The question on every enthusiast’s mind is a simple one: How do we make more power? In reality, the answer is quite simple, because there are many ways to improve the power output of any internal combustion engine, including the 4.6L modular Ford used for this dyno session. When you go looking to substantially improve power output, the first thing that comes to mind is forced induction. True enough, adding a turbo or supercharger to an otherwise stock motor will result in a significant power gain. The same can be said for a small dose of nitrous oxide. Adding a little juice to your motor can literally transform it from mundane to maniac, depending on the amount supplied. The final avenue is likely the most popular, often labeled the bolt-on or all-motor route. This involves replacing or otherwise improving the existing engine components to improve the breathing potential or efficiency of the engine. Things like ported heads, larger cams, and free-flowing exhaust systems fall into this category.

Naturally you can combine the all-motor improvements with forced induction and/or nitrous oxide for a more serious effort, but let’s take things one step at a time and add power by improving what we refer to as the “Big Three.” In terms of any performance engine, the “Big Three” refers to the top end of the motor, namely the heads, cam(s), and intake manifold. The reason for the “Big Three” label is that these major components all but dictate not only the power output of the motor, but the overall power curve. Of course, the short block must be up to snuff to accept the significant change in power, but the heads, cam, and intake will determine the efficiency of the motor. There are other components like the exhaust (specifically the header design) that can be employed to fine tune the power output, but the major players are still the heads, cam, and intake. Need proof of the power of the “Big Three?” Without changing any other components, we are able to increase the power output of a high-mileage 4.6L Ford by nearly 140 hp by replacing only the heads, cam(s), and intake manifold.

The test motor was a 4.6L two-valve Ford yanked from the engine bay of a ’97 Mustang. The modular motor was originally introduced back in 1991 in the Lincoln Town Car applications, though it wasn’t until 1996 that it replaced the venerable 5.0L (Windsor) in the Mustang, and in 1997 in the F-series trucks. The original 4.6L (and larger 5.4L) was hardly an immediate success, as the overhead cam design offered neither the high-rpm capability nor torque production to rival the original 5.0L. In 1991, the 4.6L was rated at just 190 hp, growing to 215 hp in the 1996 Mustang application, and 248 hp for the F-series in 1997. Things changed dramatically in 1999 when Ford introduced the so-called Power-Improved series of modular motors, which upped the ante to 260 hp in Mustang applications. Compared to the previous (Non-Power Improved) engines, the Power-Improved motors offered better-flowing heads, cam profiles, and a matching intake manifold. In essence, the Blue Oval boys improved the mod motor by changing the “Big Three.”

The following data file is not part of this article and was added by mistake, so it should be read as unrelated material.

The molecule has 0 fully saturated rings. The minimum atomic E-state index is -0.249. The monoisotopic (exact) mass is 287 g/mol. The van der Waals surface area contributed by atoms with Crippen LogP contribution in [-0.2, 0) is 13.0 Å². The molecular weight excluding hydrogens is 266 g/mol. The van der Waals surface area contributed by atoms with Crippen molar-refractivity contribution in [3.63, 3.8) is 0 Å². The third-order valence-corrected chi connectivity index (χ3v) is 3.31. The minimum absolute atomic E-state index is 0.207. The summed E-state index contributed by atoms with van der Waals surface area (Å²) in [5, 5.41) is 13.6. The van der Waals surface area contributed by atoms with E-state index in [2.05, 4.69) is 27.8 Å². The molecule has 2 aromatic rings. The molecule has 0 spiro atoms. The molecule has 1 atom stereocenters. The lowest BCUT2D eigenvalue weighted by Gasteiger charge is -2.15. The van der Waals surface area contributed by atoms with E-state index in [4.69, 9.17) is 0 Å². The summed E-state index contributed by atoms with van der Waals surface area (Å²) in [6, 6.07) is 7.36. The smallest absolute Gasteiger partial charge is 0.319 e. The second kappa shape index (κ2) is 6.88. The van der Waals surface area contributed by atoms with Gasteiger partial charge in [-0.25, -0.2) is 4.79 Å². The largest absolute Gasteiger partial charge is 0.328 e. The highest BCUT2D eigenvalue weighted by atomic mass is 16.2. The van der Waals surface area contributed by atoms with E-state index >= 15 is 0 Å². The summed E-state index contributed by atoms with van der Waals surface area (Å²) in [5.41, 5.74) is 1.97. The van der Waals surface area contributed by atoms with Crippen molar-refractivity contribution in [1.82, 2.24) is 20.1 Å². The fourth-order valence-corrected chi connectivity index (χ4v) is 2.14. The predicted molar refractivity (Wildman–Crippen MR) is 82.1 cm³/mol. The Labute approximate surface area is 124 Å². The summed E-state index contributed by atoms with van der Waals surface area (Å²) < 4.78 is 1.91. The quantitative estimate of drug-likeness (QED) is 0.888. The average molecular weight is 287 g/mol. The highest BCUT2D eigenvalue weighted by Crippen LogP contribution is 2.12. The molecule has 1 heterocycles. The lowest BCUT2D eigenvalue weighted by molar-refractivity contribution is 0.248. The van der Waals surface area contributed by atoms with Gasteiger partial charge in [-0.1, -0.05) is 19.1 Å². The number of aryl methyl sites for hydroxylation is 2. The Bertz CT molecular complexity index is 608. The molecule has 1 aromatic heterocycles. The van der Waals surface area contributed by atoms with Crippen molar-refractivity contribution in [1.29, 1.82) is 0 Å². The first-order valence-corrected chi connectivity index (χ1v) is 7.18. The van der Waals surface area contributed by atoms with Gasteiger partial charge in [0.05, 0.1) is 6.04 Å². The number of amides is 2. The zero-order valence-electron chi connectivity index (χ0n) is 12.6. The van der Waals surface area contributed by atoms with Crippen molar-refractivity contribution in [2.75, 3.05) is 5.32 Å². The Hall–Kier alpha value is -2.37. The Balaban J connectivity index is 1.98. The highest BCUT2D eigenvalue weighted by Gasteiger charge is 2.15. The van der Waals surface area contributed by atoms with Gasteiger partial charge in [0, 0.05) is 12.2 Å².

Ford’s mod motor has been further improved with the introduction of both three- and four-valve versions, but there are literally thousands of the original two-valve motors running around just begging for more power. To illustrate that it is possible to bring these early Non-PI motors up to (and beyond) PI output, and for that matter, both three and four-valve specs, we yanked a motor from the local wrecking yard and strapped it to the dyno. We then proceeded to replace the top-end components.

The benefit of the introduction of the Power-Improved motors is that the early non-PI motors can be had for next to nothing. Choosing the Non-PI motor allowed us to demonstrate the power gains available to owners of both early and late two-valve F-series owners. In fact, the benefit of starting with the Non-PI motor is that adding a set of PI heads to a Non-PI short block will increase the static compression ratio over the factory Non-PI or even PI combinations. This increase comes from the fact that the later PI heads offer smaller combustion chambers (51 cc vs 42 ccc). Reducing the combustion chamber volume by 9 cc increased compression by nearly a full point.

Baseline Testing
The first order of business was to run the motor in stock configuration. The ’97 4.6L Ford was originally rated at 215 hp and 285 lb-ft of torque. Naturally this rating came with all accessories, full induction and exhaust systems, and running the factory timing and air/fuel curves. In essence, the power rating is the way the motor was run in the car. For our needs, the mod motor was equipped with no induction system other than the throttle body. No air filter, mass air meter, or associated induction plumbing was incorporated on the dyno. On the exhaust side, the single-cam motor was run with a set of 1-5/8-inch Hooker long-tube headers feeding 3-inch-diameter, 18-inch-long collector extensions without mufflers. The air/fuel and timing curves were optimized using a FAST XFI management system. This combination of the otherwise stock ’97 4.6L generated peak numbers of 268 hp at 5,100 rpm and 318 lb-ft of torque at 3,600 rpm. Despite the overhead cams, the Non-PI combination was not long on high-rpm power (peaking at just 5,100 rpm), but torque production from the 4.6L managed to exceed 300 lb-ft from 3,300 rpm to 4,600 rpm.